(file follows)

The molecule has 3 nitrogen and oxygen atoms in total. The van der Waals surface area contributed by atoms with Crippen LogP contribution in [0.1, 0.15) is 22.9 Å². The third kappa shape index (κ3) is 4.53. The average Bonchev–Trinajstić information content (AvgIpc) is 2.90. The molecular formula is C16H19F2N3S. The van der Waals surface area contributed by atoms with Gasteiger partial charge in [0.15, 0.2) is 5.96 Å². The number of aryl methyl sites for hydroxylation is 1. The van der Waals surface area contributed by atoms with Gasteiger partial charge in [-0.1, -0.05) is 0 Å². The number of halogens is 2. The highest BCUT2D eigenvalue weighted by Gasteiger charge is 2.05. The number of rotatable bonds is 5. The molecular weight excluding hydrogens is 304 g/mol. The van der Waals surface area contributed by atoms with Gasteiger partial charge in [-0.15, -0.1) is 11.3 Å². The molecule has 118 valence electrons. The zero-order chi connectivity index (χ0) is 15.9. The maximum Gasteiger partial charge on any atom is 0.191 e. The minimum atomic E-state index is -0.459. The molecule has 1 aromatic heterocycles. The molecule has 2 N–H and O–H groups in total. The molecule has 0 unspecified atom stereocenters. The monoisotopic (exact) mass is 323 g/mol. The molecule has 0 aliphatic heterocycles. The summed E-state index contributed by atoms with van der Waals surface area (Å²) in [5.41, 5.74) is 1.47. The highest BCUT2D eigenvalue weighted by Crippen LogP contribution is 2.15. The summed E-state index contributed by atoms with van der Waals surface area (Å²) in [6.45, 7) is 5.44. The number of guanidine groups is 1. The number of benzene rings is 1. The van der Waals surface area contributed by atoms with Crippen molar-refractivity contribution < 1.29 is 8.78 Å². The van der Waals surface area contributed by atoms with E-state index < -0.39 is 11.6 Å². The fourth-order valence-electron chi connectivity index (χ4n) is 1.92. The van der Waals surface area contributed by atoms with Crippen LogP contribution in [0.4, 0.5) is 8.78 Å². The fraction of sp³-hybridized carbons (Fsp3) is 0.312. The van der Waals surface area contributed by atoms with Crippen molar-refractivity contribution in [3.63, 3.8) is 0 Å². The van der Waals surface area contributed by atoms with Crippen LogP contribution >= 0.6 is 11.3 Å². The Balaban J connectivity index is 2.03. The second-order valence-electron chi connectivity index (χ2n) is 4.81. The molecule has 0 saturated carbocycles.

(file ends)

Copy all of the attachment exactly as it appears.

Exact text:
The molecule has 3 nitrogen and oxygen atoms in total. The van der Waals surface area contributed by atoms with Crippen LogP contribution in [0.1, 0.15) is 22.9 Å². The third kappa shape index (κ3) is 4.53. The average Bonchev–Trinajstić information content (AvgIpc) is 2.90. The molecular formula is C16H19F2N3S. The van der Waals surface area contributed by atoms with Gasteiger partial charge in [0.15, 0.2) is 5.96 Å². The number of aryl methyl sites for hydroxylation is 1. The van der Waals surface area contributed by atoms with Gasteiger partial charge in [-0.1, -0.05) is 0 Å². The number of halogens is 2. The highest BCUT2D eigenvalue weighted by Gasteiger charge is 2.05. The number of rotatable bonds is 5. The molecular weight excluding hydrogens is 304 g/mol. The van der Waals surface area contributed by atoms with Gasteiger partial charge in [-0.15, -0.1) is 11.3 Å². The molecule has 118 valence electrons. The zero-order chi connectivity index (χ0) is 15.9. The maximum Gasteiger partial charge on any atom is 0.191 e. The minimum atomic E-state index is -0.459. The molecule has 1 aromatic heterocycles. The molecule has 2 N–H and O–H groups in total. The molecule has 0 unspecified atom stereocenters. The monoisotopic (exact) mass is 323 g/mol. The molecule has 0 aliphatic heterocycles. The summed E-state index contributed by atoms with van der Waals surface area (Å²) in [5.41, 5.74) is 1.47. The highest BCUT2D eigenvalue weighted by Crippen LogP contribution is 2.15. The summed E-state index contributed by atoms with van der Waals surface area (Å²) in [6.45, 7) is 5.44. The number of guanidine groups is 1. The number of benzene rings is 1. The van der Waals surface area contributed by atoms with Crippen molar-refractivity contribution < 1.29 is 8.78 Å². The van der Waals surface area contributed by atoms with E-state index < -0.39 is 11.6 Å². The fourth-order valence-electron chi connectivity index (χ4n) is 1.92. The van der Waals surface area contributed by atoms with Crippen LogP contribution in [0.4, 0.5) is 8.78 Å². The fraction of sp³-hybridized carbons (Fsp3) is 0.312. The van der Waals surface area contributed by atoms with Crippen molar-refractivity contribution in [3.63, 3.8) is 0 Å². The van der Waals surface area contributed by atoms with Crippen LogP contribution >= 0.6 is 11.3 Å². The Balaban J connectivity index is 2.03. The second-order valence-electron chi connectivity index (χ2n) is 4.81. The molecule has 0 saturated carbocycles.